Abstract

Recourse to natural law reasoning has long been a part of how Catholics and Christians engage in debates about issues of public and private morality with people and communities of people who do not share the Catholic/Christian faith. But with the rise of modernity, the scientific revolution, and the relative success of Charles Darwin's theory of evolution, many Catholics have begun to question traditional natural law reasoning. Some, including theorists like Germain Grisez, and John Finnis have sought to modify traditional natural law reasoning and continue to employ it within debates concerning public and private ethics, while others, acknowledging the radically altered conception of nature that followed the scientific revolution have thought to look for alternative modes of engagement. The following paper will seek to develop an argument against proponents of this altered version of natural law theory, what has come to be called New Natural Law theory, on the basis of the altered understanding of nature in the contemporary West, and the New Natural Law propensity to sideline the question of nature itself. The paper will then go on to advocate for an alternative and more confessional mode of engagement in public debate.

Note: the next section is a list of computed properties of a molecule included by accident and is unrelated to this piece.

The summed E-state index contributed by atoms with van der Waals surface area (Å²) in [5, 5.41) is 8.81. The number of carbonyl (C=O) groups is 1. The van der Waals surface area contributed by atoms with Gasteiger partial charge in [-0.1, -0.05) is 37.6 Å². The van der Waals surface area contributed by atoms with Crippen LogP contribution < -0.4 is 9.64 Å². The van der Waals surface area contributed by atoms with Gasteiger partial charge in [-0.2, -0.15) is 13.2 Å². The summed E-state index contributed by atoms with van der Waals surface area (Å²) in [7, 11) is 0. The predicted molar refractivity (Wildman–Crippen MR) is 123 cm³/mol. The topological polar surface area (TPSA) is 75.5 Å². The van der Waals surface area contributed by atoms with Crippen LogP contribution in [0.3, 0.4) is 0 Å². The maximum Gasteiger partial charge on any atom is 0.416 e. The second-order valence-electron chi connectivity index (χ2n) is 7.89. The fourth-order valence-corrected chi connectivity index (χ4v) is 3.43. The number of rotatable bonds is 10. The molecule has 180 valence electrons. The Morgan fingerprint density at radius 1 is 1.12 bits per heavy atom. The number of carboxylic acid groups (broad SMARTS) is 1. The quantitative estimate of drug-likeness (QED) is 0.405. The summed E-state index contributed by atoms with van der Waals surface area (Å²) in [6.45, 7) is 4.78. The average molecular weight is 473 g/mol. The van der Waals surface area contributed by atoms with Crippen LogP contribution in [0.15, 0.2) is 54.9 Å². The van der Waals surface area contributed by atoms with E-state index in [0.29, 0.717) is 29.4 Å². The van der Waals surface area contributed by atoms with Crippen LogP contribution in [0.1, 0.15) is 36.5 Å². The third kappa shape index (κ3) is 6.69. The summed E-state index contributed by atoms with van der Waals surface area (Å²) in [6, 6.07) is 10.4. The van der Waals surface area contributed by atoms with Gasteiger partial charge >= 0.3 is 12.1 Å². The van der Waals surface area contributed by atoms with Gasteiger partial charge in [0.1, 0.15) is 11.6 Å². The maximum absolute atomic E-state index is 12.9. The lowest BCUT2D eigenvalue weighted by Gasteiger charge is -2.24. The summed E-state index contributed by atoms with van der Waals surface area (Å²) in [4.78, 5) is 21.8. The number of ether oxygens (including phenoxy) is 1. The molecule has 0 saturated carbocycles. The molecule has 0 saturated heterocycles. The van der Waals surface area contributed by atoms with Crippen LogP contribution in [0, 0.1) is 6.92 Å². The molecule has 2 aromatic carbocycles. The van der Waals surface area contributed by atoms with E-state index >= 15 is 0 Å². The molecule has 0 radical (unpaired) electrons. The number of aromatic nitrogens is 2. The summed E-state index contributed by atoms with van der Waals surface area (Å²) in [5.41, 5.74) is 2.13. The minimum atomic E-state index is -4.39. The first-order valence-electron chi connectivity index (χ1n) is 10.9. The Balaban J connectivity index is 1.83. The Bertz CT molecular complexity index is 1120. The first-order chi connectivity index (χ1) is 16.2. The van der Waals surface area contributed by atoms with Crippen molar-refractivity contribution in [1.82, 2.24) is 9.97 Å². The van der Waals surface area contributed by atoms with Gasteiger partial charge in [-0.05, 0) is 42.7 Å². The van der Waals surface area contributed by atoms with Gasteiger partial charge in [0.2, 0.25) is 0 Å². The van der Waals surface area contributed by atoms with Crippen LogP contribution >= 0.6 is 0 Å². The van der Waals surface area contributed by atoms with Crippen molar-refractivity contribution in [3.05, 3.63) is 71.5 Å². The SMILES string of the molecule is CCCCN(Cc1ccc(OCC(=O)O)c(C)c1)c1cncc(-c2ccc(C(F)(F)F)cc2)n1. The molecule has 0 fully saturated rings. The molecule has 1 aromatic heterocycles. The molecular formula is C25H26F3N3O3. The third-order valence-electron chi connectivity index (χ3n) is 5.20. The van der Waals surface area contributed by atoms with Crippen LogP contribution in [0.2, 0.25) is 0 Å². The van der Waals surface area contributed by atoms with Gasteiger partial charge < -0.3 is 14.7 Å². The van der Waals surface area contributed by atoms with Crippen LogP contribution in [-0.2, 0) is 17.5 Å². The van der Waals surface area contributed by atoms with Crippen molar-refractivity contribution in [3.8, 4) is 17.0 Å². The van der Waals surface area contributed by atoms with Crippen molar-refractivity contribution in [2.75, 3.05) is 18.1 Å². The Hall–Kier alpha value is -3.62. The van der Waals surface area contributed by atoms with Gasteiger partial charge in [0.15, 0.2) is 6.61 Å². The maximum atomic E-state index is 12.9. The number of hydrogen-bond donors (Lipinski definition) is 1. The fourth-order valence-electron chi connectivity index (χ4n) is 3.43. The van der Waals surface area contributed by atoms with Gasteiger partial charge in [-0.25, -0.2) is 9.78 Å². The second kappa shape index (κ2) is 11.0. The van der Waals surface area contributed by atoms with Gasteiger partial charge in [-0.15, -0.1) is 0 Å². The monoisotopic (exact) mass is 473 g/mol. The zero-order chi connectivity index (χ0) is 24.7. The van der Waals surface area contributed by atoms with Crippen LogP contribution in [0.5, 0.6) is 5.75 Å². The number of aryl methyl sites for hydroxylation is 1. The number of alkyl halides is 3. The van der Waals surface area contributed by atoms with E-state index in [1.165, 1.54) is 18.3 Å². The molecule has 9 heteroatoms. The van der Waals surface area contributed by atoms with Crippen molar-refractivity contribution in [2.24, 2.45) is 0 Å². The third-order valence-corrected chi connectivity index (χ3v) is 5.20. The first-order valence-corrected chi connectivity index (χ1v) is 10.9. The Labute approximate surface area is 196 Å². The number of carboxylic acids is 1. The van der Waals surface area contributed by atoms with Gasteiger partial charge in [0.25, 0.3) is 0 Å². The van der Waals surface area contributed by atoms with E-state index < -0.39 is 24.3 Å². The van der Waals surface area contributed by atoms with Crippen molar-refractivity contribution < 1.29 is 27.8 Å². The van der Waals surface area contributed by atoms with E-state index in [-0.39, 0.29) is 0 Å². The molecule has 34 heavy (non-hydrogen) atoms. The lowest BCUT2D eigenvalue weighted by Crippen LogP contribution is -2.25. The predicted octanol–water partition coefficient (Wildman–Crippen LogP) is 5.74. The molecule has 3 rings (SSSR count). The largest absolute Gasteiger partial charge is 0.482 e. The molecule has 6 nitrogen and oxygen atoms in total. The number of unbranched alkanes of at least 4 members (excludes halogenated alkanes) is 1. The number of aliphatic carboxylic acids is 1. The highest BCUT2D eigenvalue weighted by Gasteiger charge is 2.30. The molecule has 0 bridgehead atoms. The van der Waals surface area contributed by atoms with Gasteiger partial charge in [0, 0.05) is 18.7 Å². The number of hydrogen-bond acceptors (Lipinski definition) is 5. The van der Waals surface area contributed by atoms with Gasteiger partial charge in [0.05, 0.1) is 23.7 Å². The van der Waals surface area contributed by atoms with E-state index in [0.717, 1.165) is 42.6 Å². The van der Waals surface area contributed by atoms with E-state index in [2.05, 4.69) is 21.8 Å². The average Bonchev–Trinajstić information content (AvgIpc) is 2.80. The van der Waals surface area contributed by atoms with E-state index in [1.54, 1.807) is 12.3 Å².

Keywords

natural law, public ethics, nature, nature and grace, Ratzinger

Link to Publisher Version (URL)

http://dx.doi.org/10.1111/nbfr.12354

Available for download on Monday, January 27, 2020

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